Japan enacts controversial bill to open door to foreign blue-collar workers

Saturday, 2018-12-08 12:01:30
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Filipina Gladys Gayeta, 22, a trainee at Starlite Co. car parts factory, works with her fellow trainee worker in Akitakata, Hiroshima prefecture, western Japan November 28, 2018. (Photo: Reuters)
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The Japanese parliament passed a bill on Saturday (December 8) that would pave the way for the nation to formally open its doors to foreign blue-collar workers amid severe labor shortage.

Japan's ruling bloc has forcibly "bulldozed" the bill through the parliament despite staunch resistance form the opposition parties, who accused the bill of being vague and having not received sufficient deliberation.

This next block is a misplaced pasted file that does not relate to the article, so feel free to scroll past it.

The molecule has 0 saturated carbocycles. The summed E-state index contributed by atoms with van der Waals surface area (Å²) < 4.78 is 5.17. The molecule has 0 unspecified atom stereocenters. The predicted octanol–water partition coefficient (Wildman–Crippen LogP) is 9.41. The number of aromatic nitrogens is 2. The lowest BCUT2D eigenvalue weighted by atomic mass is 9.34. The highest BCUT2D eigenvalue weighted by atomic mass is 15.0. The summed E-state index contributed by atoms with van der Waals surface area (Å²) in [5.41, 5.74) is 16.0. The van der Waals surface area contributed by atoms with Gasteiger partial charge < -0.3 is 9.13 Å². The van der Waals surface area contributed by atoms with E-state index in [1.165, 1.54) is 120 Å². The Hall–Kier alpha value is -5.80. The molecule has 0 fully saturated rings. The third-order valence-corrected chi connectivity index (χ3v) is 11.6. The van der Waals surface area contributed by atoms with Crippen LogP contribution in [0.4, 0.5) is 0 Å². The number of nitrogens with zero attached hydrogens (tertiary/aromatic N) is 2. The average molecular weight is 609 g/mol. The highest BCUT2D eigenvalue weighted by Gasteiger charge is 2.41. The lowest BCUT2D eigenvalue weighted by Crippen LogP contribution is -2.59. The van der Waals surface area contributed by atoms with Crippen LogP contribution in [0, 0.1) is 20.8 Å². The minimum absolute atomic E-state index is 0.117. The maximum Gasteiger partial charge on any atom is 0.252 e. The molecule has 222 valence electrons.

Under the new legislation, two new resident statuses are expected to be created from next April, granting working rights to foreigners in sectors that suffer severe labor shortage, including construction, farming and nursing care.

The first status involving the new immigration law will allow five-year working visas to foreigners with applicable vocational skills spanning 14 different fields, but they will not be allowed to bring their families.

For foreign workers eligible for the second status, who have more advanced skills, the length of their stay will be open-ended and they will be allowed to bring their families with them.

The government will also upgrade the Justice Ministry's Immigration Bureau to an agency to strengthen its abilities to deal with the increase in foreigners.

The government predicts Japan would accept up to 47,550 foreign workers in the first year from next April and up to 345,150 over five years.